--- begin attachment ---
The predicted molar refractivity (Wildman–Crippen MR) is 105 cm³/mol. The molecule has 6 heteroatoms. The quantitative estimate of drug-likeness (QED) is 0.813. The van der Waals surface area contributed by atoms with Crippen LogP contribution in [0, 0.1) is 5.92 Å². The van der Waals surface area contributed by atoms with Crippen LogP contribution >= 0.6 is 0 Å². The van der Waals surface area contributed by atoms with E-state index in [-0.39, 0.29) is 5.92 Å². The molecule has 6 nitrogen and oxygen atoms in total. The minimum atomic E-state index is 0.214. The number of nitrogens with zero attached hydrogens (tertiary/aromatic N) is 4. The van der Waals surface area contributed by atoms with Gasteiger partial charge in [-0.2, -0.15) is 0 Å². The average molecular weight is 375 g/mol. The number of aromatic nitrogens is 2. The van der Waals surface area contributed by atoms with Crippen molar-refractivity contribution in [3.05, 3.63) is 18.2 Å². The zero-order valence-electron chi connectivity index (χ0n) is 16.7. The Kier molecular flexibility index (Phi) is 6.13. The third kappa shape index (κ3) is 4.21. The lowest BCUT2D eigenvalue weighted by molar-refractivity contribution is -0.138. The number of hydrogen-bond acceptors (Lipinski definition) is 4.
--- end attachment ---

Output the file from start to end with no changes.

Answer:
The predicted molar refractivity (Wildman–Crippen MR) is 105 cm³/mol. The molecule has 6 heteroatoms. The quantitative estimate of drug-likeness (QED) is 0.813. The van der Waals surface area contributed by atoms with Crippen LogP contribution in [0, 0.1) is 5.92 Å². The van der Waals surface area contributed by atoms with Crippen LogP contribution >= 0.6 is 0 Å². The van der Waals surface area contributed by atoms with E-state index in [-0.39, 0.29) is 5.92 Å². The molecule has 6 nitrogen and oxygen atoms in total. The minimum atomic E-state index is 0.214. The number of nitrogens with zero attached hydrogens (tertiary/aromatic N) is 4. The van der Waals surface area contributed by atoms with Gasteiger partial charge in [-0.2, -0.15) is 0 Å². The average molecular weight is 375 g/mol. The number of aromatic nitrogens is 2. The van der Waals surface area contributed by atoms with Crippen molar-refractivity contribution in [3.05, 3.63) is 18.2 Å². The zero-order valence-electron chi connectivity index (χ0n) is 16.7. The Kier molecular flexibility index (Phi) is 6.13. The third kappa shape index (κ3) is 4.21. The lowest BCUT2D eigenvalue weighted by molar-refractivity contribution is -0.138. The number of hydrogen-bond acceptors (Lipinski definition) is 4.